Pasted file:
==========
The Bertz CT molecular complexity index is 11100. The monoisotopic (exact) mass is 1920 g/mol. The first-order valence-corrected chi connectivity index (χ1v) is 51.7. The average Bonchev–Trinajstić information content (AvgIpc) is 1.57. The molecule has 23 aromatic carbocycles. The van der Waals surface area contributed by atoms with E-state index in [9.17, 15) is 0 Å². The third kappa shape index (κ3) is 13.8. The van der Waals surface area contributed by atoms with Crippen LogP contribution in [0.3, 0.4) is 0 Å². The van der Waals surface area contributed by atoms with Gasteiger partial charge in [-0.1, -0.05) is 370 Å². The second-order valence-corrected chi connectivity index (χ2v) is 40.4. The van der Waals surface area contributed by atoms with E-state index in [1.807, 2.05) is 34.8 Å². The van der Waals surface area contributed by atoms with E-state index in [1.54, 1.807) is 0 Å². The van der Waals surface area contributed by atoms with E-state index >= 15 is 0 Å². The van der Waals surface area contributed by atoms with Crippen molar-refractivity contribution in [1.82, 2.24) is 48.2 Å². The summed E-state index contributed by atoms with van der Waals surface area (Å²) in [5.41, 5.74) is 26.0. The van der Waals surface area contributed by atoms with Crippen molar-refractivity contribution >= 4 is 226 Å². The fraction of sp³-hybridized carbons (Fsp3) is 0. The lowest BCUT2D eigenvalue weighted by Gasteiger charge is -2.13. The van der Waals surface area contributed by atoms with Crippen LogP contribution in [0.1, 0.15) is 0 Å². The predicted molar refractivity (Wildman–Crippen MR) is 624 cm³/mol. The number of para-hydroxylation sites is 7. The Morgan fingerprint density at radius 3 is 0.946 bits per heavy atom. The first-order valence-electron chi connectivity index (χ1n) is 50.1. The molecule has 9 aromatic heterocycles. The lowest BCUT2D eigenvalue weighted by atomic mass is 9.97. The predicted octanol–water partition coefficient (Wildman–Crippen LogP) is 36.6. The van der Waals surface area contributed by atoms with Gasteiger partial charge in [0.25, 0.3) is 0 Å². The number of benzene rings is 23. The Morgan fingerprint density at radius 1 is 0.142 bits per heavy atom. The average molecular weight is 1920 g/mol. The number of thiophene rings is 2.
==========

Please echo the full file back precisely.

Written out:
The Bertz CT molecular complexity index is 11100. The monoisotopic (exact) mass is 1920 g/mol. The first-order valence-corrected chi connectivity index (χ1v) is 51.7. The average Bonchev–Trinajstić information content (AvgIpc) is 1.57. The molecule has 23 aromatic carbocycles. The van der Waals surface area contributed by atoms with E-state index in [9.17, 15) is 0 Å². The third kappa shape index (κ3) is 13.8. The van der Waals surface area contributed by atoms with Crippen LogP contribution in [0.3, 0.4) is 0 Å². The van der Waals surface area contributed by atoms with Gasteiger partial charge in [-0.1, -0.05) is 370 Å². The second-order valence-corrected chi connectivity index (χ2v) is 40.4. The van der Waals surface area contributed by atoms with E-state index in [1.807, 2.05) is 34.8 Å². The van der Waals surface area contributed by atoms with E-state index in [1.54, 1.807) is 0 Å². The van der Waals surface area contributed by atoms with E-state index >= 15 is 0 Å². The van der Waals surface area contributed by atoms with Crippen molar-refractivity contribution in [1.82, 2.24) is 48.2 Å². The summed E-state index contributed by atoms with van der Waals surface area (Å²) in [5.41, 5.74) is 26.0. The van der Waals surface area contributed by atoms with Crippen molar-refractivity contribution >= 4 is 226 Å². The fraction of sp³-hybridized carbons (Fsp3) is 0. The lowest BCUT2D eigenvalue weighted by Gasteiger charge is -2.13. The van der Waals surface area contributed by atoms with Crippen LogP contribution in [0.1, 0.15) is 0 Å². The predicted molar refractivity (Wildman–Crippen MR) is 624 cm³/mol. The number of para-hydroxylation sites is 7. The Morgan fingerprint density at radius 3 is 0.946 bits per heavy atom. The first-order valence-electron chi connectivity index (χ1n) is 50.1. The molecule has 9 aromatic heterocycles. The lowest BCUT2D eigenvalue weighted by atomic mass is 9.97. The predicted octanol–water partition coefficient (Wildman–Crippen LogP) is 36.6. The van der Waals surface area contributed by atoms with Gasteiger partial charge in [0.25, 0.3) is 0 Å². The number of benzene rings is 23. The Morgan fingerprint density at radius 1 is 0.142 bits per heavy atom. The average molecular weight is 1920 g/mol. The number of thiophene rings is 2.